During 2007, Congress initiated numerous bills to protect Americans, particularly children, from harm due to Internet speech by restricting certain Internet publications. The reason for such action is understandable. For jurisdictional reasons, federal legislation cannot readily govern Internet sites outside the United States, even though they are accessible within the United States. With a substantial percentage of Internet harmful speech hosted on Internet sites that exist outside the United States, even the strict enforcement of American statutes are likely to only have a marginal effect on the availability of such material on the Internet in the United States.

Consequently, bills have been introduced to prohibit certain Internet content publications. For example, the 'Kids Act' --; Sex Offender E-mail Registry (S. 431, passed by Senate Judiciary Committee) would likely reduce the ability of blogging and social networking sites to offer certain types of content. In particular, the definition of 'commercial social networking website' in S. 431 would include many Internet social network sites, blogs and a growing number of commercial sites. These Internet sites would have to bear the significant cost of screening their users against an e-mail registry of people who are barred from participating in certain sites or must restrict their Internet content. Failure to restrict access or refrain from publishing certain content would be unlawful. However, if such legislation is enacted it, is likely to be a form of publication restraint and hence unconstitutional.

The 'Safe Act' --; Government Internet Site and Content Blacklist (H.R. 3791 --; passed by the House) is another example of governmental prior restrain on publication. This bill would authorize the creation of a federal 'blacklist' of certain content and Web sites that were allegedly harmful, such as child pornography, and then distribute the black list to Internet service providers (ISPs) with a demand that the ISPs block this content before it is published via the Internet.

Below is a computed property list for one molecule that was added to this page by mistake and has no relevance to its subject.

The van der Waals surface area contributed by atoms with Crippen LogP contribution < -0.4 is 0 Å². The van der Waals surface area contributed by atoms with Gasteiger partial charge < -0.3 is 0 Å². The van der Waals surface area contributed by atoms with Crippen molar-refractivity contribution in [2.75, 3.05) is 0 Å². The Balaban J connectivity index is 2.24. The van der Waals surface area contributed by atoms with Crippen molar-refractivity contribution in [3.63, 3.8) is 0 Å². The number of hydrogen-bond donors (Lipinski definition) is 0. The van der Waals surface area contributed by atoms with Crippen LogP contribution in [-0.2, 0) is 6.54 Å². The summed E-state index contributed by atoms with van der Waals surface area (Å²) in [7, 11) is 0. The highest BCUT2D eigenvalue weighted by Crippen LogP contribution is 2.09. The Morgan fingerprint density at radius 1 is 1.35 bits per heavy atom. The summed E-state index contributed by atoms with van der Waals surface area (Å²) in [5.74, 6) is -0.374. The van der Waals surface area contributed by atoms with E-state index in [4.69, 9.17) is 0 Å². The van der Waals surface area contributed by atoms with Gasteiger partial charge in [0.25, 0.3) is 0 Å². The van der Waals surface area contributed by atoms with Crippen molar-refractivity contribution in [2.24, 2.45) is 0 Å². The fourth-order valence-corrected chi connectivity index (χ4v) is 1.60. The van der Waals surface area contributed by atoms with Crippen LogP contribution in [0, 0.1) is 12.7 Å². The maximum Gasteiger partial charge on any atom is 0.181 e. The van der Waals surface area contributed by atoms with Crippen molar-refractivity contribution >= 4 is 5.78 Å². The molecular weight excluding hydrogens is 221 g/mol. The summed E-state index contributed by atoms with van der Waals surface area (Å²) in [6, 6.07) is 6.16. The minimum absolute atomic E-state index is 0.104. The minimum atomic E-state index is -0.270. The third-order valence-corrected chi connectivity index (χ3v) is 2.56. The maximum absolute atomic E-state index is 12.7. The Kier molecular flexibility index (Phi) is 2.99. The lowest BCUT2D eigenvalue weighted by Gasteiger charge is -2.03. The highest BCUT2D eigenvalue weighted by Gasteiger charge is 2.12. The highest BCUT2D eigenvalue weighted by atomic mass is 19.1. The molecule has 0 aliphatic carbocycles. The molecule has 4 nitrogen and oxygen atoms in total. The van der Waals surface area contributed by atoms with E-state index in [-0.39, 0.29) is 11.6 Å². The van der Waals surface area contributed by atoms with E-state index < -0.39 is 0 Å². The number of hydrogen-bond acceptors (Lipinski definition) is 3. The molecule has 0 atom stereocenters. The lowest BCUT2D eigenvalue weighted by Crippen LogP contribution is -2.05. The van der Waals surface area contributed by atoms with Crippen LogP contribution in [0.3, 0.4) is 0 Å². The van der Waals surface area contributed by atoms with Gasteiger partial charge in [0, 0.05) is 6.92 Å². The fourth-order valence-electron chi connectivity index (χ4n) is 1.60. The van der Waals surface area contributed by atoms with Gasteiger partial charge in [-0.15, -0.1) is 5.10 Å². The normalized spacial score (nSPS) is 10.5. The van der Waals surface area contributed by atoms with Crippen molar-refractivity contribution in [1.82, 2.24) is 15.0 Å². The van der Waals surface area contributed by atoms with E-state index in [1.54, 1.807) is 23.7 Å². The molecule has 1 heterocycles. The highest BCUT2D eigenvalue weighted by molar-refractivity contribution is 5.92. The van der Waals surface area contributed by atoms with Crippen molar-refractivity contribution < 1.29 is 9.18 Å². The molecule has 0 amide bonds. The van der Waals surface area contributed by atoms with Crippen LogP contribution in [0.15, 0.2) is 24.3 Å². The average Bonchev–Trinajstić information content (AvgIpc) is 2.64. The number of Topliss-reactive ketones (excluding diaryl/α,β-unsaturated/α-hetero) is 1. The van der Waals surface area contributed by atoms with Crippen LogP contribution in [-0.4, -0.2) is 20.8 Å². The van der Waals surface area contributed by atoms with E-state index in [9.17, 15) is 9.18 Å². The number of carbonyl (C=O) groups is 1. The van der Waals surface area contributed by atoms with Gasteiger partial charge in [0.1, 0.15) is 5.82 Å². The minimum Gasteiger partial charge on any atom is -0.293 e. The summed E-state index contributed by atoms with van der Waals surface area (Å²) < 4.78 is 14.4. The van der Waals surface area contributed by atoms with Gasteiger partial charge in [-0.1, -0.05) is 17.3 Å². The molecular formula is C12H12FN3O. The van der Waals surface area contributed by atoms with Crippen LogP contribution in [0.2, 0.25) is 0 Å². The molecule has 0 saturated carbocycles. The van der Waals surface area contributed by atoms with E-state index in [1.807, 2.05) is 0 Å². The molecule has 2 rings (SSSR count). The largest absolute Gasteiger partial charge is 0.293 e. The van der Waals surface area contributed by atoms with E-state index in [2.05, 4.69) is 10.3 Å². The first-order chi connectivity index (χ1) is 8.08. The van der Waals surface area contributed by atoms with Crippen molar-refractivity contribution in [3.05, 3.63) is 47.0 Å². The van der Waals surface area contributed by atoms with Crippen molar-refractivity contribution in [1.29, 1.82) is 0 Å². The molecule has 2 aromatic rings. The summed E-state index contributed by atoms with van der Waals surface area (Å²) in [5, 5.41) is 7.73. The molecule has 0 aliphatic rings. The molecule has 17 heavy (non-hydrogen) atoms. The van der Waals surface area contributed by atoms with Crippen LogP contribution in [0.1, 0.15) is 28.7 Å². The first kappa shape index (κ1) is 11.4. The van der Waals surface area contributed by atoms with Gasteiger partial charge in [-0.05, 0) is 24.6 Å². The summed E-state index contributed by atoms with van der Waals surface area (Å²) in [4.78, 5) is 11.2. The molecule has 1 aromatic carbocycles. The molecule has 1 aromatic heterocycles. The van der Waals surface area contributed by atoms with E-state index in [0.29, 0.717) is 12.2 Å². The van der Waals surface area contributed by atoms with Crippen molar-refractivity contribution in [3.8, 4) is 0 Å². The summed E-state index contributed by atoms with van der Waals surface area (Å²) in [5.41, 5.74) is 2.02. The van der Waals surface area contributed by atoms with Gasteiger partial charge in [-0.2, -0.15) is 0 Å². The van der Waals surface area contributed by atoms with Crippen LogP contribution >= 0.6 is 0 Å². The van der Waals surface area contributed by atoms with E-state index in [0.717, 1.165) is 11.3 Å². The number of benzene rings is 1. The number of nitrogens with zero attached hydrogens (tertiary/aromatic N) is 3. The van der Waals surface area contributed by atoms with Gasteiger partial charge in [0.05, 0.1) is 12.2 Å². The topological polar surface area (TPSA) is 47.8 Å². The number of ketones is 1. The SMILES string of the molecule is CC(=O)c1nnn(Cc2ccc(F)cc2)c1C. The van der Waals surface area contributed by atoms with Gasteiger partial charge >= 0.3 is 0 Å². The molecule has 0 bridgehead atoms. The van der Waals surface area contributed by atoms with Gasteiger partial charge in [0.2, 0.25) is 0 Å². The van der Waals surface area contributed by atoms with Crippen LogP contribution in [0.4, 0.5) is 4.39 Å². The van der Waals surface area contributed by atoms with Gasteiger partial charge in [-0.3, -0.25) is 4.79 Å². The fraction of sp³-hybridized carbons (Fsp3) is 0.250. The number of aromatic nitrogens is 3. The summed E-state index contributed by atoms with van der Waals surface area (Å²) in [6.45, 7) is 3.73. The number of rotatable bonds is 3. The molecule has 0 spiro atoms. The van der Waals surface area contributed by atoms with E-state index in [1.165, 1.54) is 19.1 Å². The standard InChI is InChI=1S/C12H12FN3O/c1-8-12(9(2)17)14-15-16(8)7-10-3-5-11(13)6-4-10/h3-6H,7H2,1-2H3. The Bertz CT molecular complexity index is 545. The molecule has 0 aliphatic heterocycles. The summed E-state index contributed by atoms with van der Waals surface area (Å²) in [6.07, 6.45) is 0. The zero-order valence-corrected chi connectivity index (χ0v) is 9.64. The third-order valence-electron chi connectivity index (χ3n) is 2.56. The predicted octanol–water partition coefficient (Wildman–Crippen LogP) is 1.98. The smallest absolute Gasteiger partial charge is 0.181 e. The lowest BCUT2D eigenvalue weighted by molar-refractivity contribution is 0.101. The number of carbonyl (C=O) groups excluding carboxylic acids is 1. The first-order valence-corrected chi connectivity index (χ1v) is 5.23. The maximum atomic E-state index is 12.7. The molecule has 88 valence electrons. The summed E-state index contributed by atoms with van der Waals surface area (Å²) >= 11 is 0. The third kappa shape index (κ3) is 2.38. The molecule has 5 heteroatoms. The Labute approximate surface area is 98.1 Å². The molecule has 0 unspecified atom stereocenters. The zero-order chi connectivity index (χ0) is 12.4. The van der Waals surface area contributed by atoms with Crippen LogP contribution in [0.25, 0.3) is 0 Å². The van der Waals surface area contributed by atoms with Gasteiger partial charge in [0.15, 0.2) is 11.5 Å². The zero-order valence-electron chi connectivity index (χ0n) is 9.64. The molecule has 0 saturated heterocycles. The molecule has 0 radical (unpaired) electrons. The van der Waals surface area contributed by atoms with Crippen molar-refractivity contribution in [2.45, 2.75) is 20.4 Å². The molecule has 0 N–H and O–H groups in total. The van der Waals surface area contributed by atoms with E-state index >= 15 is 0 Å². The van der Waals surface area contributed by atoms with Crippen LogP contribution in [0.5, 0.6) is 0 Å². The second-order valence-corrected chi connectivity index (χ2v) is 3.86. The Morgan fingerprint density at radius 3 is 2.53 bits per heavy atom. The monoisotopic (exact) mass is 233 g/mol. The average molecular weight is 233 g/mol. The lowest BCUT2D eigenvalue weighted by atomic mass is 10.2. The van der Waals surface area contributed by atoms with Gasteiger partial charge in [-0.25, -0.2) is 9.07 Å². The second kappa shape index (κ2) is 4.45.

Proponents of the legislation argue it to be constitutional because it would be performed by private entities. However, since the Safe Act is a federal program, which would violate the First Amendment under the Supreme Court's decision in Bantam Books, Inc. v. Sullivan, 372 U.S. 58 (1963), it is likely the legislation would like be found unconstitutional, if enacted.

Most interpretations of the First Amendment have found a clear intent to prohibit prior restraints on publications. The Supreme Court held on two separate occasions that injunctions preventing the exercise of speech should be viewed very skeptically (see Near v. Minnesota, 283 U.S. 697 (1931); and New York Times v. United States, 403 U.S. 713 (1971)). The Supreme Court also found that such injunctions carry a presumption of unconstitutionality.

In Near v. Minnesota, the Supreme Court considered an injunction issued by Minnesota courts against The Saturday Press. After finding that several Saturday Press published articles were malicious, scandalous, or defamatory, the state courts enjoined future publications. The Supreme Court concluded that after-publication punishment was a more preferable remedy than restraining speech.

In New York Times v. United States, the United States wanted to stop the publication of stolen Pentagon papers by The New York Times . The government argued that the publication was a threat to national security. The court concluded that a prior restraint on publication of excerpts from the Pentagon Papers violated the First Amendment.

In Reno v. ACLU, 521 U.S. 844 (1997), the court found that Internet speech restrictions merit the same level of scrutiny as traditional speech. In particular, the unanimous Reno court ruled that the Internet is a free- speech zone, deserving of at least as much First Amendment protection as that afforded to books, newspapers and magazines.

From a technological perspective, the Internet is the most used form of speech publication yet developed. However, it still requires the action of our courts to maintain its free-speech status. The future will likely bring more court action such as the Bank Julius Baer & Co case and an expressed dissatisfaction by the courts for self-help actions as exemplified by the YouTube case black out. For the time being, Internet speech will be reduced to semi-free speech as Congress will likely have difficulty enacting legislation restraining such speech due to unconstitutionality issues